Friday 5: From the Garden

I am in love with the native plant garden at work.  It’s full of beautiful flowers, and those flowers attract a lot of insects, so it’s a fantastic place!  I haul my camera out there and photograph insects sometimes when I have a little downtime and I’ve been surprised by the diversity of insects I’ve come across.  Here are a few of my favorite insects I’ve found out there so far:

Thick Headed Fly

Wasp Mimic

Wasp mimic fly. Family Conopidae, genus Physocephala

This fly is an amazing wasp mimic!  I honestly thought I was photographing a wasp and it wasn’t until I looked at the photo later and noticed that it didn’t have hind wings and had those little knobby structures (the halteres) instead, that I realized it was a fly.  What a beautiful insect!

Bumblebee

Bumblebee on Milkweed

Bumblebee on milkweed

Most people probably don’t get as excited about bumblebees as I do, but I have always loved them.  In fact, when I started grad school I wanted to work with one of two insects: dragonflies or bumblebees.  I didn’t end up working on either, but that didn’t diminish my love for bumblebees one bit.  It’s so nice to be back in a place where I can see them regularly!  There are tons of bumblebees flying around the garden and if I didn’t have a million other things to do at work I could spend hours and hours watching them buzz about the flowers.

Tumbling Flower Beetle

Tumbling Flower Beetle

Tumbling flower beetle

I’d never seen one of these beetles before I came across this one!  I love the little torpedo shape.  They strike me as particularly cute for some reason.  I know hardly anything about these beetles, but I intend to fix that sorry state of affairs as soon as I have a few spare minutes to delve into some literature.

Pipevine Swallowtail Butterflies

Pipevine swallowtail caterpillars

Pipevine swallowtail caterpillars

We had these in Arizona and I even knew exactly where I could find them on my campus, but I never quite seemed to make it over there to look for them.  Luckily, we have a woolly pipevine in the garden at work and the swallowtails have been going to town on it.  There are quite a few larvae happily munching away out there, and lots of adults flying about too.  As many of you know, I’m not all that fond of butterflies in general, but there’s something about a beautiful black butterfly that’s irresistible and the velvety texture of the larvae is wonderful.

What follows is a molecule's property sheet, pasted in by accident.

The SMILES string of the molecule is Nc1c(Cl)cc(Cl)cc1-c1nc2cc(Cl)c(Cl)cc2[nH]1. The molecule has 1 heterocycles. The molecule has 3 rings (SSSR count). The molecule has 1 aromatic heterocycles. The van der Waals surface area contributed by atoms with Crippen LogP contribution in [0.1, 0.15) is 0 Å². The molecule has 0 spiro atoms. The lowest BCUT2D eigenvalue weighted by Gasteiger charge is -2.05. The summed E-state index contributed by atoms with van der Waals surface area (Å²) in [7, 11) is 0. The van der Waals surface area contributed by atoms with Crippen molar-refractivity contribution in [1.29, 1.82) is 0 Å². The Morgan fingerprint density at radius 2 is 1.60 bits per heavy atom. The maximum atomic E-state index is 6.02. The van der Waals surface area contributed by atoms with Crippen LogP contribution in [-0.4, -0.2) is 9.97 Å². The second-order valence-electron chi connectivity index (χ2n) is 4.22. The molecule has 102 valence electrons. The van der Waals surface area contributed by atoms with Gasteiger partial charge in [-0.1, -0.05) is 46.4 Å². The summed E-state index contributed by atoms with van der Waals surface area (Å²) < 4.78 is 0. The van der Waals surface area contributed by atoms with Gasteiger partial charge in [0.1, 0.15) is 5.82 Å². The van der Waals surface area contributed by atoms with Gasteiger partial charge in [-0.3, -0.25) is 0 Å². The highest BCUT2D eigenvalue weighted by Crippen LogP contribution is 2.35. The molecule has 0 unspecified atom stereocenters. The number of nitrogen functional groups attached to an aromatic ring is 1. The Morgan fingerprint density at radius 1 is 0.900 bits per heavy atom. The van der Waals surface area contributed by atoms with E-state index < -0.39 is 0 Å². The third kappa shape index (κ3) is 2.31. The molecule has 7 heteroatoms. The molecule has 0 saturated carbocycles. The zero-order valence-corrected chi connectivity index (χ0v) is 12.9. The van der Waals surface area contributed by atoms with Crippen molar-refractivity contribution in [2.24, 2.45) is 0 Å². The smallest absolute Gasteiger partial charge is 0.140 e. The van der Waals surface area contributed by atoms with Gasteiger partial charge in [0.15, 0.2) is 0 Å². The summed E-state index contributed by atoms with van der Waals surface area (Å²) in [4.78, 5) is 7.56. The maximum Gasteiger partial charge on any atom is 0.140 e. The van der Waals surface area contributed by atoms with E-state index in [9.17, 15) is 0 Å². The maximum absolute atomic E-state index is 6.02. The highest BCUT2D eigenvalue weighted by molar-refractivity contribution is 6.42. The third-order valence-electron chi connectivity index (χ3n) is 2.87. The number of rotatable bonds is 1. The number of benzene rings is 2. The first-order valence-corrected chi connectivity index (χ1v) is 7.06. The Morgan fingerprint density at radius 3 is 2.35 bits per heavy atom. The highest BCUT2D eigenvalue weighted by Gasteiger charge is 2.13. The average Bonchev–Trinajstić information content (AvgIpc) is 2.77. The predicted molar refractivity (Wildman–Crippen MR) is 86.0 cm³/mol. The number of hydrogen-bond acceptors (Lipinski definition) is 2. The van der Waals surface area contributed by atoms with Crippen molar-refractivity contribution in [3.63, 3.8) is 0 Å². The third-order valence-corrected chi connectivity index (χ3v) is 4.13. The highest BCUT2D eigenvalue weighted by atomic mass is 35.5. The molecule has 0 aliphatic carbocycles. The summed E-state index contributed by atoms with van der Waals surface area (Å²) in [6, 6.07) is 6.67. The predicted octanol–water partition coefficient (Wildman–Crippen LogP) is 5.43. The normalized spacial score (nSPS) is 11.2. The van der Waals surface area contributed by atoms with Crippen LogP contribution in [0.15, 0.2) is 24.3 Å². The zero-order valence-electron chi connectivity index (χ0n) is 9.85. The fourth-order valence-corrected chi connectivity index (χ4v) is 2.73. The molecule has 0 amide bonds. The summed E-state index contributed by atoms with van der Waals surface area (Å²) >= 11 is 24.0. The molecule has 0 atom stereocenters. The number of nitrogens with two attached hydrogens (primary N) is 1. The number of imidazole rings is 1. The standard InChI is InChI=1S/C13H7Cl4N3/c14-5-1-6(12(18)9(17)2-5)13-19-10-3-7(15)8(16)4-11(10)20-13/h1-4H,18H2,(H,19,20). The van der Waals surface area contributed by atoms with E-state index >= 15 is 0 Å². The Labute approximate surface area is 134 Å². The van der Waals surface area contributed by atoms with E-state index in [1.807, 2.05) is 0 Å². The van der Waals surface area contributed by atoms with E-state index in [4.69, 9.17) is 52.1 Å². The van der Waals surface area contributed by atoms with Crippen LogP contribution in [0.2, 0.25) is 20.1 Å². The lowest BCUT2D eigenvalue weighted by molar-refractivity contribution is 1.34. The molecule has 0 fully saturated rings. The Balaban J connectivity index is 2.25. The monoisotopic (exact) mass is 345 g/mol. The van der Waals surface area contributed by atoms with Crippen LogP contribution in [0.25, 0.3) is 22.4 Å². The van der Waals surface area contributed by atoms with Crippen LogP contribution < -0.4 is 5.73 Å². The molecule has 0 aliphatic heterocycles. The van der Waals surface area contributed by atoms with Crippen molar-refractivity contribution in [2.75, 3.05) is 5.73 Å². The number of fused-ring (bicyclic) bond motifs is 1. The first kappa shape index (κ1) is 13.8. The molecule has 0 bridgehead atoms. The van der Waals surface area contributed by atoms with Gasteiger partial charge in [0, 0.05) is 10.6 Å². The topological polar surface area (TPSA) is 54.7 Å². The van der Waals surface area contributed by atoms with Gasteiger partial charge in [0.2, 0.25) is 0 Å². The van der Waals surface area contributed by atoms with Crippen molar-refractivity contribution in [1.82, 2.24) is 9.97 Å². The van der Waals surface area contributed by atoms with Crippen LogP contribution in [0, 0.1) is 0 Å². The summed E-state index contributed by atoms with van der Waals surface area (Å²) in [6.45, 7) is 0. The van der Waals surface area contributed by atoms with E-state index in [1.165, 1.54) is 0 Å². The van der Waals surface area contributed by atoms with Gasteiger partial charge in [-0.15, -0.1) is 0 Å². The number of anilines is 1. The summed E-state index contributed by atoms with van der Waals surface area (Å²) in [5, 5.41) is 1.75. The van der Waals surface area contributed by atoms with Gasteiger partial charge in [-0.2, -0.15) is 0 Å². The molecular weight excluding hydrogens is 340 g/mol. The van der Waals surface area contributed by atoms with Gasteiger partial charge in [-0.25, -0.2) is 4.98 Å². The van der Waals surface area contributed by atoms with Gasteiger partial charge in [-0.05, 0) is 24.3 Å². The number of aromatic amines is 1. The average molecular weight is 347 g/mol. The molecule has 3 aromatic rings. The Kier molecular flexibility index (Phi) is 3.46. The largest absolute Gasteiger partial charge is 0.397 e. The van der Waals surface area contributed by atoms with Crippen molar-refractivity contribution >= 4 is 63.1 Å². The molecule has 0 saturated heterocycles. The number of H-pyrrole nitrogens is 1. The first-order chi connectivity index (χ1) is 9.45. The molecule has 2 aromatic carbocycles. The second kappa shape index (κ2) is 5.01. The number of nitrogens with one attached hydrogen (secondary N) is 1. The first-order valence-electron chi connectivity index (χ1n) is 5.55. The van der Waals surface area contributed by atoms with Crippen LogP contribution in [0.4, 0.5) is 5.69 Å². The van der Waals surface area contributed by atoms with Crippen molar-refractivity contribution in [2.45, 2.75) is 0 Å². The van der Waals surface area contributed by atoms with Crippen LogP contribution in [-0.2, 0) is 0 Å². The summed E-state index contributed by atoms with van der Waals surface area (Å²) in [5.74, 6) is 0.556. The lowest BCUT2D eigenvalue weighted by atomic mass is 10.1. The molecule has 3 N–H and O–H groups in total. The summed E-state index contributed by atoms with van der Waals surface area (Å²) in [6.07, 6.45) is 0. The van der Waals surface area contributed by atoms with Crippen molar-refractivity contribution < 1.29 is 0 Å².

Delta Flower Beetle

Delta Flower Beetle

Delta flower beetle

I was beyond excited when I saw this beetle!  Those colors make this one of the most beautiful beetles I’ve ever seen and, unfortunately, this is the one and only shot I got of this beetle before it flew away.  I was so happy it was even halfway in focus considering I had about 5 seconds to pull my camera out and get the shot before it flew off.  I really hope I get to see more of these.  What a stunning insect!

Clearly I’m still loving my new job and my new city.  Hope you’re all enjoying exploring my new area with me!

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Unless otherwise stated, all text, images, and video are copyright © C. L. Goforth
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21 thoughts on “Friday 5: From the Garden

  1. Glad to see others have “favorite” insects. I too love bees and am about to do my second posting of a bee today. Earlier I posted on large milkweed bugs. So many insects, so little time.

  2. Nice shots, I enjoy taking shots in my garden too (though, it’s a vegetable garden not a native garden).

    It looks like your thick-headed fly is a Physocephala sp. (Conopidae).